The spirituality of lament is not a place most expect to hear the thunder of God’s voice. It is a spirituality of “the terribleness of God,” as a friend once said. Why does God allow such pain? Why doesn’t God intervene to stop the slaughter of innocents in the Congo or Afghanistan or Angola? The poets know the language of lament and speak of human suffering as only they can. The words of Aeschylus were spoken by Robert Kennedy at the death of Martin Luther King Jr., only to be etched into his own gravestone five years later. The inscription echoes the words of any soul who has known grief.
Even in our sleep, pain which cannot forget falls drop by drop
upon the heart until, in our own despair, against our will,
comes wisdom through the awful grace of God.[iii]
Like the words of Aeschylus, Psalm 80:4-6 is a cry of unmitigated agony. The writer isn’t drafting an intellectual discussion of pain; this writer, one has said, “has been made to eat and drink sorrow.”[iv]
O Lord God of hosts,
how long will you be angry with your people’s prayers?
You have fed them with the bread of tears,
and given them tears to drink in full measure.
You make us the scorn of our neighbors;
our enemies laugh among themselves.
That’s the spirituality of lament. “Pain . . . falls drop by drop . . . until . . . comes wisdom through the awful grace of God.” Listening doesn’t promise to be a satisfying experience. Sometimes we listen in utter darkness. Sometimes we listen in the pain of unimaginable grief. Sometimes the only honest act of faith is to sit in the face of the worst that life can do to us. Why then listen at all?
Dan Allender wrote once that “Christians seldom sing in the minor key. We fear the somber; we seem to hold sorrow in low-esteem. We seem predisposed to fear lament as a quick slide into doubt and despair; failing to see that doubt and despair are the dark soil that is necessary to grow confidence and joy.”[v] Instead we seem ready to embrace the words in Harry Potter and the Prisoner of Azkaban, “Happiness can be found even in the darkest of times if one only remembers to turn on the light.”[vi] There’s a sense of optimism in that sentiment, but lament is a ferocious act of faith in the moments when one cannot even find the light.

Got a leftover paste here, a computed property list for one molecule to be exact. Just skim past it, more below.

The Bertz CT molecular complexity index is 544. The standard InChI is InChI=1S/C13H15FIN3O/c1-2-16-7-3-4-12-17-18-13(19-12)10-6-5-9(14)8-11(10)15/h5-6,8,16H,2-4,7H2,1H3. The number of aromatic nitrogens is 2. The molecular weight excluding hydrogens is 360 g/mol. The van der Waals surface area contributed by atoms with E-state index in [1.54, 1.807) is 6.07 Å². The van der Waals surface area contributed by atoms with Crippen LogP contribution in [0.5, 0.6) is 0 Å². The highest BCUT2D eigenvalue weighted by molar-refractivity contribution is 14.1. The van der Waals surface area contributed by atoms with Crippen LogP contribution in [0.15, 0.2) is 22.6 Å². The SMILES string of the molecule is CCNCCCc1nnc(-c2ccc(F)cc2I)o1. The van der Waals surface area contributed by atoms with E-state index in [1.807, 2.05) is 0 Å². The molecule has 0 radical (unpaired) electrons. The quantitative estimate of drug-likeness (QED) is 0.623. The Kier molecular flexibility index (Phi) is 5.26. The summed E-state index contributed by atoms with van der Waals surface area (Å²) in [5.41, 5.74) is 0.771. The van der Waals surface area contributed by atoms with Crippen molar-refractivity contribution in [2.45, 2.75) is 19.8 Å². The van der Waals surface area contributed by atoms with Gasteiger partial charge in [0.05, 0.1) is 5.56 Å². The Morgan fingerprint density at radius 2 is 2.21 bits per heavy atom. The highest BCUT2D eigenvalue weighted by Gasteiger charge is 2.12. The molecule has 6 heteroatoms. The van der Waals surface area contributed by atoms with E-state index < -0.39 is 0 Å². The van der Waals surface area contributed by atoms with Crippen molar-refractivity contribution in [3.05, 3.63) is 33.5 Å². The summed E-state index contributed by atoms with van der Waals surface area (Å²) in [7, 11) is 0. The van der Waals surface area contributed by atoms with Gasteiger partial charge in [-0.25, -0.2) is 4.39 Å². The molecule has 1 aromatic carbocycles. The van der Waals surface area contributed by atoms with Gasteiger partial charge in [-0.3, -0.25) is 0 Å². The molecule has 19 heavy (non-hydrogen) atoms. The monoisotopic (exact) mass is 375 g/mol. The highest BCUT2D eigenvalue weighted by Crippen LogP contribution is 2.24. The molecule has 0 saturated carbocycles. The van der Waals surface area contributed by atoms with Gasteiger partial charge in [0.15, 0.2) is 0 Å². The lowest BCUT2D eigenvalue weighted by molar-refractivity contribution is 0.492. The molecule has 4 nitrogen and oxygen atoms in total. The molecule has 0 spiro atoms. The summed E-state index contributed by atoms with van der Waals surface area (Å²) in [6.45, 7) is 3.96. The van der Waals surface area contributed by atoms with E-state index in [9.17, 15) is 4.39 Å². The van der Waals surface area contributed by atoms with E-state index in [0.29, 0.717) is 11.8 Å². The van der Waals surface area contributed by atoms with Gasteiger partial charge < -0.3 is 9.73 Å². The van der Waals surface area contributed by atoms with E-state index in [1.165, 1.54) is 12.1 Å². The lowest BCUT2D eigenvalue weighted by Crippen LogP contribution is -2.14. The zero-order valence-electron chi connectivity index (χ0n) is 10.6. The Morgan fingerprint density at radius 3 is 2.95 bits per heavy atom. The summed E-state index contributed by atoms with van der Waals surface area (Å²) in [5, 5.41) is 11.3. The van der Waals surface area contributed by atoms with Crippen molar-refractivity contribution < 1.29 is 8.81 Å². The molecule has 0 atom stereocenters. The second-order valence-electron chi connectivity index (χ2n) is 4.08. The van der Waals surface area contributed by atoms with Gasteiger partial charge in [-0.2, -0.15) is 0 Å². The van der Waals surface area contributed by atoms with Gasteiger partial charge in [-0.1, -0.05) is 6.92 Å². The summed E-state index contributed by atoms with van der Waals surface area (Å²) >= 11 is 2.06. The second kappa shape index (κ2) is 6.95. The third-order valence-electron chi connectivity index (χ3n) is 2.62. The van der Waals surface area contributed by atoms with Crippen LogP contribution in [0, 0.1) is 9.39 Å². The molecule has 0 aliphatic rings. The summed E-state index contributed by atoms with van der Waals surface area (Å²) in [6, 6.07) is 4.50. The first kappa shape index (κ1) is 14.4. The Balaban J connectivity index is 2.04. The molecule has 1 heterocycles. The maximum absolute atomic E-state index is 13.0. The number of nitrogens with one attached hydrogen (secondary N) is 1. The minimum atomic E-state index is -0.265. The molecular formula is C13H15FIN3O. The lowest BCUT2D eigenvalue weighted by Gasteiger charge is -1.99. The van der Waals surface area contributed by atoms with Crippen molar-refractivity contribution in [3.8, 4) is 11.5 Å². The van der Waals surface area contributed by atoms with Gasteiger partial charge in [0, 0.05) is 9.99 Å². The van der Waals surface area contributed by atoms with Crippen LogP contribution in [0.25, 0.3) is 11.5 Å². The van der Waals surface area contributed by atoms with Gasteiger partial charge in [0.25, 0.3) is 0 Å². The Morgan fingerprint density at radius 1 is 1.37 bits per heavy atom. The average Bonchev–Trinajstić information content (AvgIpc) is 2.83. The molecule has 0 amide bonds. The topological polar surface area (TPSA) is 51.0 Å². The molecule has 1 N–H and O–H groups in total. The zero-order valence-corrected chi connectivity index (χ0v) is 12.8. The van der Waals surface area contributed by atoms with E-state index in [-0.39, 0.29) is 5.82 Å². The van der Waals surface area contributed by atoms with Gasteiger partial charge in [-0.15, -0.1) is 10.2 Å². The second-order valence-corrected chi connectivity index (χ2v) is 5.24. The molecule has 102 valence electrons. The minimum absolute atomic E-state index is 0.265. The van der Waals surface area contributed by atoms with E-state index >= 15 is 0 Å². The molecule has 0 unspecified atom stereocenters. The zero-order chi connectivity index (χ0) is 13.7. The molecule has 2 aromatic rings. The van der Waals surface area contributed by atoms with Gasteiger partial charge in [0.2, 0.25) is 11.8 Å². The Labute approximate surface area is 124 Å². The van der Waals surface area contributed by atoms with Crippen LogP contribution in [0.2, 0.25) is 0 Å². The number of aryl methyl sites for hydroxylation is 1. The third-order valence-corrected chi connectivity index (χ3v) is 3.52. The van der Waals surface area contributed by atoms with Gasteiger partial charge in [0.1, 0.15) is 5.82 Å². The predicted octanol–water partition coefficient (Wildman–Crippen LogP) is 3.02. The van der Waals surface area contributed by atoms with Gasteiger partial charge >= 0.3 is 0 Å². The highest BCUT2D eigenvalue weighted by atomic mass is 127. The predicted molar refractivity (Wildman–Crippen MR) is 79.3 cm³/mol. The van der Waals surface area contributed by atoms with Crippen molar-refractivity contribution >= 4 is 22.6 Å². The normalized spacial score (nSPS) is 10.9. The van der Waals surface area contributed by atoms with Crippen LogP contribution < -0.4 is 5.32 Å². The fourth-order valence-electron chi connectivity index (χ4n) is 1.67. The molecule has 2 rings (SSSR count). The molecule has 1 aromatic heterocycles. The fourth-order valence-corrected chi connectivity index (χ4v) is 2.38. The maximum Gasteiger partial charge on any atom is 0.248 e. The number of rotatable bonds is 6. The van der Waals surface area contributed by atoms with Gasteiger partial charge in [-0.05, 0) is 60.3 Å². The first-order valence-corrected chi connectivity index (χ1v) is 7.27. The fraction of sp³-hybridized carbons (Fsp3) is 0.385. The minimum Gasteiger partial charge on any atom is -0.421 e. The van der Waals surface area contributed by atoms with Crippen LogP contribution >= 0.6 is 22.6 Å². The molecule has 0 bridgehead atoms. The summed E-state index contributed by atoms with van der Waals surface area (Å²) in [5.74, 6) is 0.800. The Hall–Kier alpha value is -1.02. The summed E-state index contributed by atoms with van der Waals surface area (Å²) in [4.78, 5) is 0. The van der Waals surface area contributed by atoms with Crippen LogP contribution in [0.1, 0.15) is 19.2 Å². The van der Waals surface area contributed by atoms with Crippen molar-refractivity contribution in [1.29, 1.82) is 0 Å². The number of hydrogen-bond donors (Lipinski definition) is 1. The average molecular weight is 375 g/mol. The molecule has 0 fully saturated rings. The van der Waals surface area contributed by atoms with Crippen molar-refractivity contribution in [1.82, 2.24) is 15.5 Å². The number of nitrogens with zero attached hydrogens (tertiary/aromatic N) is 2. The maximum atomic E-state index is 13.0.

Pain, sorrow, suffering, sadness and failure all separate us from one another. They move us into a place of isolation. Lament brings us together in a community of tears. In my early years in pastoral ministry I was assigned each week a list of “shut-ins” to go and visit. Shut-ins were shut out of the life of community in the church. Unable to participate in worship, fellowship or practices of community, they were marginalized by their pain unless the church or community remembered them and cared for them in their isolation. Something happens when pain is shouted to God in lament by a community of tears.
Today’s post is taken from chapter 7, “Heartbreak: Listening to Lament”” of Keith Anderson’s book The Spirituality of Listening. “
[i]Leonard Cohen, “Anthem,” The Future (Columbia, 1992). See lyrics at www.metrolyrics.com/anthem-lyrics-leonard-cohen.html.
[ii]Sue Monk Kidd, The Invention of Wings (London: Headline Publishing Group, 2014), 14.
[iv]Dan Allender, “The Hidden Hope of Lament,” Mars Hill Review (1994): 25-38.
[vi]Harry Potter and the Prisoner of Azkaban, dir. Alfonso Cuaròn (Warner Bros., 2004).